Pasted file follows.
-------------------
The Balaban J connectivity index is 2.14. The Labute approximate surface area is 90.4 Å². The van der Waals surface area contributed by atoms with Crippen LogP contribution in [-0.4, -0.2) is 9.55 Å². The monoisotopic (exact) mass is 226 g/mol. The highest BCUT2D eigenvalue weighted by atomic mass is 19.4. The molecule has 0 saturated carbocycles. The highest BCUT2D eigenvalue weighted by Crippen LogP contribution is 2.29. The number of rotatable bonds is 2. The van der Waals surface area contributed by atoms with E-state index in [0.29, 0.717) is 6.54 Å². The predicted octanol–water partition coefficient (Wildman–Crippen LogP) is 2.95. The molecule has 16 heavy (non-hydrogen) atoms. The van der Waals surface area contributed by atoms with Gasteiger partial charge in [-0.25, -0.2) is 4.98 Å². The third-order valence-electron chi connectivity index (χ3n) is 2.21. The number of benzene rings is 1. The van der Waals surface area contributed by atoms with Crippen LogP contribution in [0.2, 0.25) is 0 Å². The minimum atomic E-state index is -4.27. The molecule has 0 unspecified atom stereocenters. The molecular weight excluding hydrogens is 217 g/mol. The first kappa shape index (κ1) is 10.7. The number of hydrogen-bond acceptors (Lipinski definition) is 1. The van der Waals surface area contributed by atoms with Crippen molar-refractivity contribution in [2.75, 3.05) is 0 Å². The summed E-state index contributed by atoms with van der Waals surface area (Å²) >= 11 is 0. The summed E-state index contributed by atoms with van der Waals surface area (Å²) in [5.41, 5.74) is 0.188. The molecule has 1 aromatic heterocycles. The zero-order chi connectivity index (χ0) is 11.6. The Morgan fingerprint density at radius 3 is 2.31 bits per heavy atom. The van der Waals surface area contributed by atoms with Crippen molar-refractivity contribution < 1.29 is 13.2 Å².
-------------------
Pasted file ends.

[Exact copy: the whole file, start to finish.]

The Balaban J connectivity index is 2.14. The Labute approximate surface area is 90.4 Å². The van der Waals surface area contributed by atoms with Crippen LogP contribution in [-0.4, -0.2) is 9.55 Å². The monoisotopic (exact) mass is 226 g/mol. The highest BCUT2D eigenvalue weighted by atomic mass is 19.4. The molecule has 0 saturated carbocycles. The highest BCUT2D eigenvalue weighted by Crippen LogP contribution is 2.29. The number of rotatable bonds is 2. The van der Waals surface area contributed by atoms with E-state index in [0.29, 0.717) is 6.54 Å². The predicted octanol–water partition coefficient (Wildman–Crippen LogP) is 2.95. The molecule has 16 heavy (non-hydrogen) atoms. The van der Waals surface area contributed by atoms with Gasteiger partial charge in [-0.25, -0.2) is 4.98 Å². The third-order valence-electron chi connectivity index (χ3n) is 2.21. The number of benzene rings is 1. The van der Waals surface area contributed by atoms with Crippen LogP contribution in [0.2, 0.25) is 0 Å². The minimum atomic E-state index is -4.27. The molecule has 0 unspecified atom stereocenters. The molecular weight excluding hydrogens is 217 g/mol. The first kappa shape index (κ1) is 10.7. The number of hydrogen-bond acceptors (Lipinski definition) is 1. The van der Waals surface area contributed by atoms with Crippen molar-refractivity contribution in [2.75, 3.05) is 0 Å². The summed E-state index contributed by atoms with van der Waals surface area (Å²) >= 11 is 0. The summed E-state index contributed by atoms with van der Waals surface area (Å²) in [5.41, 5.74) is 0.188. The molecule has 1 aromatic heterocycles. The zero-order chi connectivity index (χ0) is 11.6. The Morgan fingerprint density at radius 3 is 2.31 bits per heavy atom. The van der Waals surface area contributed by atoms with Crippen molar-refractivity contribution < 1.29 is 13.2 Å².